Tag Archives: Harold Oliver

Gladys – October 28, 1970

Letter transcription:

118 Juniper Court
W. Lafayette, Ind. 47906
October 28, 1970

Dear David, Bonnie and Debby,

We have made plane reservation to fly to Boston November 24th (will be there to celebrate Dad’s birthday the 25th). We will arrive in Boston at 6:49 Tuesday evening on TWA. Will return home on Sunday – leaving Boston at 5 PM American. We will travel via Chicago going and coming.

Monday evening we went to Kentland. Dad gave a program for Rotary. I went to Johnsons and Dorothy and Lucille and I went to the NuJoy for dinner. After dinner we went to Mrs. Myers and I showed them some of our slides from Japan. We are to go to Kentland for Bridge Club Sun. evening and I have promised to see Mrs. M. again before club. She keeps asking me about you and if we have heard from you. She feels so alone now since Harold and Doris are not living in Kentland now. They manage to go over form Monticello about twice a month and see her. She has a few people who help her with her shopping and take her to the foot doctor. She never gets out of her apartment except to go to the hair dresser and to the foot dr. I wish you would take time to write her at least once a week, if only a few lines. It would mean so much to her. I know you are busy, but a few minutes of your time would mean so very much to her.

Tomorrow I have to go to Rochester (Ind) to a Conference meeting. Heard on the radio today that the temperature is going to drop some before morning. It has been warm and raining today. I was out twice today and didn’t wear my boots the first time and I know my shoes got soggy. The second time out, I was prepared for rain. Dad had said at noon it if stopped raining this afternoon he would rake leaves when he came home—you can guess he didn’t. He potted some bonsai trees instead. We have a new lamp post for the front yard. The court is so dark, we figure it will be worth what the electricity costs, just to have the light. There has been a rash of robberies close to Glenwood Heights, so we have been leaving the kitchen light on all night.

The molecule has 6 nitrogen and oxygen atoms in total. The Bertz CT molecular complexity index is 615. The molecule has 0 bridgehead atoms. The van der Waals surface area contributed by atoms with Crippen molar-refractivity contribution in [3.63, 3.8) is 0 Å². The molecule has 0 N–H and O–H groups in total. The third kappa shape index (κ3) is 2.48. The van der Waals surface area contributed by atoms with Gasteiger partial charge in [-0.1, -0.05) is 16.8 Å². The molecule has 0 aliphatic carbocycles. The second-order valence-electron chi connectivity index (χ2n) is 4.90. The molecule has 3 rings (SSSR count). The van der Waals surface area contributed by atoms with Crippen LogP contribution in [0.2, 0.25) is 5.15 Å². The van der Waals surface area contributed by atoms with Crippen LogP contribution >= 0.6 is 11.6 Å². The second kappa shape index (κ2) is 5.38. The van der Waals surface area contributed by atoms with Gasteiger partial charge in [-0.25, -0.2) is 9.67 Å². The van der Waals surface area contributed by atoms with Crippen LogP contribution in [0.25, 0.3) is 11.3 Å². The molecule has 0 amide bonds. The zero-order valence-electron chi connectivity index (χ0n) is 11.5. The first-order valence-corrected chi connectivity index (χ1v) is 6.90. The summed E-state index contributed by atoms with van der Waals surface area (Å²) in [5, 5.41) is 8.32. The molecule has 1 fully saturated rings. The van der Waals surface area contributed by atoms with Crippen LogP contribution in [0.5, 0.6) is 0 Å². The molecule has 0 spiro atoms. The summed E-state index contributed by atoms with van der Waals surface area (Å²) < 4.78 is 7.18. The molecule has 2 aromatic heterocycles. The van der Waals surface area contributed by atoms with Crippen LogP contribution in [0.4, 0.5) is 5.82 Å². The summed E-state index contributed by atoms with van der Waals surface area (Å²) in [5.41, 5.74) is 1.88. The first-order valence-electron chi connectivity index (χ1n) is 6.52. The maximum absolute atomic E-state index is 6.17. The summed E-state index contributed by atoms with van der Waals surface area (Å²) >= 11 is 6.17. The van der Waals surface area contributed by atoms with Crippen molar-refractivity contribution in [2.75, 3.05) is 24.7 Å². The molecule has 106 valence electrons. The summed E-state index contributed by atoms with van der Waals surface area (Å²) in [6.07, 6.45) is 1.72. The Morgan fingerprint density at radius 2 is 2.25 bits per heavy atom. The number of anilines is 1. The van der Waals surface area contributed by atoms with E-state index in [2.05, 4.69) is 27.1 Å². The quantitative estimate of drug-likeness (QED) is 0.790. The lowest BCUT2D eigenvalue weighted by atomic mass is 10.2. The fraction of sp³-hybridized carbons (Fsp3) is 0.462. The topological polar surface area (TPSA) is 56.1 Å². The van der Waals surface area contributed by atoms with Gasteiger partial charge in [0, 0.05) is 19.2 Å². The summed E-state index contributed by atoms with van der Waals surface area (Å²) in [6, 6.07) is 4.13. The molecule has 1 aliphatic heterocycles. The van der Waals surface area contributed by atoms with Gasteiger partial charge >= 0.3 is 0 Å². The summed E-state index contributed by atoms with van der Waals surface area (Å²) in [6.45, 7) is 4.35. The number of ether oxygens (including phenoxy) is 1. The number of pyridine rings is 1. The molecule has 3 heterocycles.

I hope our plans meet with your approval, but at this time of year we figured we had better [plan] the plane reservations a little

[page 2] ahead of time. We were afraid we had waited too long as it is.

Let us know.
Love Mother

P.S. Hope Bonnie’s hair hasn’t gotten too long by the time we get there. Will see if Shirley still has anything of Becky’s that Debby can wear.

©2017 copyright owned and transcribed by Deborah Sweeney
Post originally found: https://genealogylady.net/2017/10/28/gladys-october-28-1970/

Gladys – November 12, 1968

Letter transcription:

118 Juniper Court
West Lafayette, Ind. 47906 Nov. 12 1968

Dear David and Bonnie and Debby:

I didn’t notice the enclosed letter was addressed to you until I started to read it – sorry about that, but here it is. We are always getting something from Bankers and the only thought that occurred to me was that there was only one letter – we usually get two.